In 2010, Major Matt Golsteyn killed a captured Taliban over concerns that the man would escape justice and jeopardise the security of local elders who were supporting the Afghan government and international coalition. He acknowledged the murder in a Fox News interview in 2016. But the case was first brought into the limelight in 2011. At that time, Major Golsteyn was interviewing for a job with the Central Intelligence Agency (CIA). He had to undergo a polygraph test during the selection and assessment process. It was then that he had first admitted killing the Taliban insurgent. The CIA promptly informed the Army, and an investigation began. Although the Army didn’t have enough evidence to prosecute the Green Beret officer, it decided to issue him a letter of reprimand, which is a career-killer, and to separate him from service.
“It is an inevitable outcome that people who are cooperating with the coalition forces, when identified, will suffer some terrible torture or be killed,” said Major Golsteyn during the Fox News interview.
Now, the Special Forces officer has been recalled to Active Duty and is facing an Article 32 hearing. During such a hearing, a military judge reviews all the available evidence in order to determine if a court-martial is justifiable.
In a tweet, U.S. President Donald Trump vowed to review the case.
“At the request of many, I will be reviewing the case of a ‘U.S. Military hero,’ Major Matt Golsteyn, who is charged with murder. He could face the death penalty from our own government after he admitted to killing a Terrorist bomb maker while overseas.”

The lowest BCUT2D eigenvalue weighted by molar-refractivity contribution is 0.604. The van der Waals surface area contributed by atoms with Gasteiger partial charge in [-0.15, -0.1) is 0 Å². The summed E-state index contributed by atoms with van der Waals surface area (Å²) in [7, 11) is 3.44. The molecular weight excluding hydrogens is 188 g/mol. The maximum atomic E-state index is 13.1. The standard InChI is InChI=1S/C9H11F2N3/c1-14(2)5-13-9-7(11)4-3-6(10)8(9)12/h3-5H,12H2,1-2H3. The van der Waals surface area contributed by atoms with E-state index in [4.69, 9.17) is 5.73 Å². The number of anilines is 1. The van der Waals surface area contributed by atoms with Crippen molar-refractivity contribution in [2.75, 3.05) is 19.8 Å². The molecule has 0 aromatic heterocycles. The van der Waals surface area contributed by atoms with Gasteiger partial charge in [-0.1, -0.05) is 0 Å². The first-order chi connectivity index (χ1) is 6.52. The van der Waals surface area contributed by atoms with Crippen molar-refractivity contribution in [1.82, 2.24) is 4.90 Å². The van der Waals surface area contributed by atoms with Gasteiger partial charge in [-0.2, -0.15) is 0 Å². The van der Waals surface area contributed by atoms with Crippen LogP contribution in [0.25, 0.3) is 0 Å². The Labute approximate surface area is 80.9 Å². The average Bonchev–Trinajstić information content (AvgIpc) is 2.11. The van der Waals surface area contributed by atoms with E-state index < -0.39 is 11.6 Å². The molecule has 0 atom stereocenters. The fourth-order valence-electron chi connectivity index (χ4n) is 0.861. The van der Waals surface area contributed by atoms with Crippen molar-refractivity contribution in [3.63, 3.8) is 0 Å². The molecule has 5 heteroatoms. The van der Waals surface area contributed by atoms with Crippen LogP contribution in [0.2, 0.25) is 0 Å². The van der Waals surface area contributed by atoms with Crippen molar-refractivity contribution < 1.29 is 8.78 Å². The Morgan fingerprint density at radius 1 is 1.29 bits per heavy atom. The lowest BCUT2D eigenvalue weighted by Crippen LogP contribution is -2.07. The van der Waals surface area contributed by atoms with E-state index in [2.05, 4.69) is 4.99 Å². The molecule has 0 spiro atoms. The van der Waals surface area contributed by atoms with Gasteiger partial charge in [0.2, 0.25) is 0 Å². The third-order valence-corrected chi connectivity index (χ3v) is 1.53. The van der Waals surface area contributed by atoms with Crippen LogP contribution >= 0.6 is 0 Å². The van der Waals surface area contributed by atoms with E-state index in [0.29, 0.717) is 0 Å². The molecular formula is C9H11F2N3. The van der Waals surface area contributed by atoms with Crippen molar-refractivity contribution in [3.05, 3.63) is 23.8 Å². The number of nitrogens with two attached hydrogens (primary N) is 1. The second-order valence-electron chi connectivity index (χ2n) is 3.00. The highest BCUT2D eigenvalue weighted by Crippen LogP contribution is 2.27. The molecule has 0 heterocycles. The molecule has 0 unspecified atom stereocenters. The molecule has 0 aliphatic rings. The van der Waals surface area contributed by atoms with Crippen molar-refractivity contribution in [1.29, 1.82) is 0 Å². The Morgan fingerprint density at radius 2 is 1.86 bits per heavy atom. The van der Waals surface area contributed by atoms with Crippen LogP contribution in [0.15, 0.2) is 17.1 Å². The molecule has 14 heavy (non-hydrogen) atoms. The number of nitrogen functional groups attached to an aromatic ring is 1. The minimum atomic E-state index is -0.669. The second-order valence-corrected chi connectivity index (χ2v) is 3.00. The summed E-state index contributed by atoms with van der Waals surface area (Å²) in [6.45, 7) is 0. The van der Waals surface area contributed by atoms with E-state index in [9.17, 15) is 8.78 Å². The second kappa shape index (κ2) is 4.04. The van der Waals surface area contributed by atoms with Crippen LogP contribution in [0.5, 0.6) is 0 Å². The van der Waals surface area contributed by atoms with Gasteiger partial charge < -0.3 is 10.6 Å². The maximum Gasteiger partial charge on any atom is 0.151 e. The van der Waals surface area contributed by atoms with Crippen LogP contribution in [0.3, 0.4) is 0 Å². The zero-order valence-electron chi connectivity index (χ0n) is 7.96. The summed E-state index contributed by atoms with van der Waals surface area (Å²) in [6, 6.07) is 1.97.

The interference of the commander in chief, however, is a legal grey-zone. President Trump, of course, cannot dictate to the military judiciary how to conclude their investigation. The only concrete thing that he could do, however, is to raise awareness, and thus bring pressure to the parties involved to review the circumstances under which the killing took place: Major Golsteyn killed the insurgent in order to protect American and Afghan lives.
The Afghan justice system is infamous for its corruption. On one day Taliban fighters and improvised explosive device (IED) makers are captured by coalition and Afghan National Security (ANS) forces, but the next day they are released because their capture was against the rules of engagement (ROE) or because they know someone in the intricate and corrupt Afghan government.
The Green Beret officer was assigned to the 3rd Special Forces Group. He had received the Silver Star, the nation’s third highest award for valour, for his actions during the Battle of Marjah in 2010. His award, however, was revoked in 2015 due to the murder investigation.
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